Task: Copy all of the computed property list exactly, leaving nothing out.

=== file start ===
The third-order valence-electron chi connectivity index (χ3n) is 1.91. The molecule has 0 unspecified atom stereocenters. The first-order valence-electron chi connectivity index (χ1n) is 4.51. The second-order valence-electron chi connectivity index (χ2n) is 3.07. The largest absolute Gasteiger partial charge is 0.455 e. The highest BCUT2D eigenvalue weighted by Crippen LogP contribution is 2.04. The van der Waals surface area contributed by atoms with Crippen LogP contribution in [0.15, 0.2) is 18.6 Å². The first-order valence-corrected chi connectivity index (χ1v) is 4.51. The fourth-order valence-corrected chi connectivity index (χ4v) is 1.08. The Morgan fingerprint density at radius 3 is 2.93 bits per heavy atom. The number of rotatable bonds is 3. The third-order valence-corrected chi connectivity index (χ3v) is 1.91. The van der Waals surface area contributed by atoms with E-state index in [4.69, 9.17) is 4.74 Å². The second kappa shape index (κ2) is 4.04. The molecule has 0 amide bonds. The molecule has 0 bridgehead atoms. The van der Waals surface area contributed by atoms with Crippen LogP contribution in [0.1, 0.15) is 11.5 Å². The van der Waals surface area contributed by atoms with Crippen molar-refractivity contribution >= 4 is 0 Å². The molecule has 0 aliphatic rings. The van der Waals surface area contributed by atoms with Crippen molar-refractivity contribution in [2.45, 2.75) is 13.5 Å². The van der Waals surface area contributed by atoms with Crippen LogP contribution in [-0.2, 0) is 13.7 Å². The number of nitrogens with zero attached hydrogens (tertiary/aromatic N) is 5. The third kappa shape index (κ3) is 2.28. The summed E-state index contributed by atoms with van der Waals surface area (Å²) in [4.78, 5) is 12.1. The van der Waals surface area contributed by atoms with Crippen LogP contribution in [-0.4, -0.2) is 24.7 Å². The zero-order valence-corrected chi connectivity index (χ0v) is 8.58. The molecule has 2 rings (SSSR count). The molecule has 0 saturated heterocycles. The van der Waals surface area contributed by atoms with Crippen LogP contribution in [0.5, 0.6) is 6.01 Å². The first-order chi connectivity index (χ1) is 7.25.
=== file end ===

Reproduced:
The third-order valence-electron chi connectivity index (χ3n) is 1.91. The molecule has 0 unspecified atom stereocenters. The first-order valence-electron chi connectivity index (χ1n) is 4.51. The second-order valence-electron chi connectivity index (χ2n) is 3.07. The largest absolute Gasteiger partial charge is 0.455 e. The highest BCUT2D eigenvalue weighted by Crippen LogP contribution is 2.04. The van der Waals surface area contributed by atoms with Crippen LogP contribution in [0.15, 0.2) is 18.6 Å². The first-order valence-corrected chi connectivity index (χ1v) is 4.51. The fourth-order valence-corrected chi connectivity index (χ4v) is 1.08. The Morgan fingerprint density at radius 3 is 2.93 bits per heavy atom. The number of rotatable bonds is 3. The third-order valence-corrected chi connectivity index (χ3v) is 1.91. The van der Waals surface area contributed by atoms with E-state index in [4.69, 9.17) is 4.74 Å². The second kappa shape index (κ2) is 4.04. The molecule has 0 amide bonds. The molecule has 0 bridgehead atoms. The van der Waals surface area contributed by atoms with Crippen LogP contribution in [0.1, 0.15) is 11.5 Å². The van der Waals surface area contributed by atoms with Crippen molar-refractivity contribution >= 4 is 0 Å². The molecule has 0 aliphatic rings. The van der Waals surface area contributed by atoms with Crippen molar-refractivity contribution in [2.45, 2.75) is 13.5 Å². The van der Waals surface area contributed by atoms with Crippen LogP contribution in [-0.2, 0) is 13.7 Å². The number of nitrogens with zero attached hydrogens (tertiary/aromatic N) is 5. The third kappa shape index (κ3) is 2.28. The summed E-state index contributed by atoms with van der Waals surface area (Å²) in [4.78, 5) is 12.1. The van der Waals surface area contributed by atoms with Crippen LogP contribution in [-0.4, -0.2) is 24.7 Å². The zero-order valence-corrected chi connectivity index (χ0v) is 8.58. The molecule has 2 rings (SSSR count). The molecule has 0 saturated heterocycles. The van der Waals surface area contributed by atoms with Crippen LogP contribution in [0.5, 0.6) is 6.01 Å². The first-order chi connectivity index (χ1) is 7.25.